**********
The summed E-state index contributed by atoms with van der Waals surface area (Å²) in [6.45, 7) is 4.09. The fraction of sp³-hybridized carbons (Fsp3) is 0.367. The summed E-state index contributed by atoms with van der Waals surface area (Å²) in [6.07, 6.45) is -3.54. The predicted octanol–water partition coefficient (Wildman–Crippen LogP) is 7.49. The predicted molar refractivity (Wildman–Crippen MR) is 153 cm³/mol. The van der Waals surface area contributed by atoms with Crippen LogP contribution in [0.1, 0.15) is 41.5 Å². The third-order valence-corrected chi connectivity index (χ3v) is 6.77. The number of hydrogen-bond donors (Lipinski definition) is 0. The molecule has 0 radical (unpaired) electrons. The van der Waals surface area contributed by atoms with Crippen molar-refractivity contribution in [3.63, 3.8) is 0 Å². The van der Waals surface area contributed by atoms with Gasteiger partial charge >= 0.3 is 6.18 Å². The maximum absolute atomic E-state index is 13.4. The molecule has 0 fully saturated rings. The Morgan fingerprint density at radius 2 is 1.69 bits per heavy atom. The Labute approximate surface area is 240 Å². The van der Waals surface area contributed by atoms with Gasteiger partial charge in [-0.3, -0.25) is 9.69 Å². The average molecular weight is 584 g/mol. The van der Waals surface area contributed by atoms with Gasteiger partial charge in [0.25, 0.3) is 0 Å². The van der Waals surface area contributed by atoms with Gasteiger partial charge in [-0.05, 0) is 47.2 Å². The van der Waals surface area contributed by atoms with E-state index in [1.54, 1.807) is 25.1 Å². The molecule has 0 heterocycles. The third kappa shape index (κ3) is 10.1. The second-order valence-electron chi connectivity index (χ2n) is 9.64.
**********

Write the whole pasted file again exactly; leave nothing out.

The summed E-state index contributed by atoms with van der Waals surface area (Å²) in [6.45, 7) is 4.09. The fraction of sp³-hybridized carbons (Fsp3) is 0.367. The summed E-state index contributed by atoms with van der Waals surface area (Å²) in [6.07, 6.45) is -3.54. The predicted octanol–water partition coefficient (Wildman–Crippen LogP) is 7.49. The predicted molar refractivity (Wildman–Crippen MR) is 153 cm³/mol. The van der Waals surface area contributed by atoms with Crippen LogP contribution in [0.1, 0.15) is 41.5 Å². The third-order valence-corrected chi connectivity index (χ3v) is 6.77. The number of hydrogen-bond donors (Lipinski definition) is 0. The molecule has 0 radical (unpaired) electrons. The van der Waals surface area contributed by atoms with Crippen molar-refractivity contribution in [3.63, 3.8) is 0 Å². The van der Waals surface area contributed by atoms with Gasteiger partial charge >= 0.3 is 6.18 Å². The maximum absolute atomic E-state index is 13.4. The molecule has 0 fully saturated rings. The Morgan fingerprint density at radius 2 is 1.69 bits per heavy atom. The Labute approximate surface area is 240 Å². The van der Waals surface area contributed by atoms with Gasteiger partial charge in [-0.3, -0.25) is 9.69 Å². The average molecular weight is 584 g/mol. The van der Waals surface area contributed by atoms with Gasteiger partial charge in [0.25, 0.3) is 0 Å². The van der Waals surface area contributed by atoms with Gasteiger partial charge in [-0.05, 0) is 47.2 Å². The van der Waals surface area contributed by atoms with E-state index in [1.54, 1.807) is 25.1 Å². The molecule has 0 heterocycles. The third kappa shape index (κ3) is 10.1. The second-order valence-electron chi connectivity index (χ2n) is 9.64.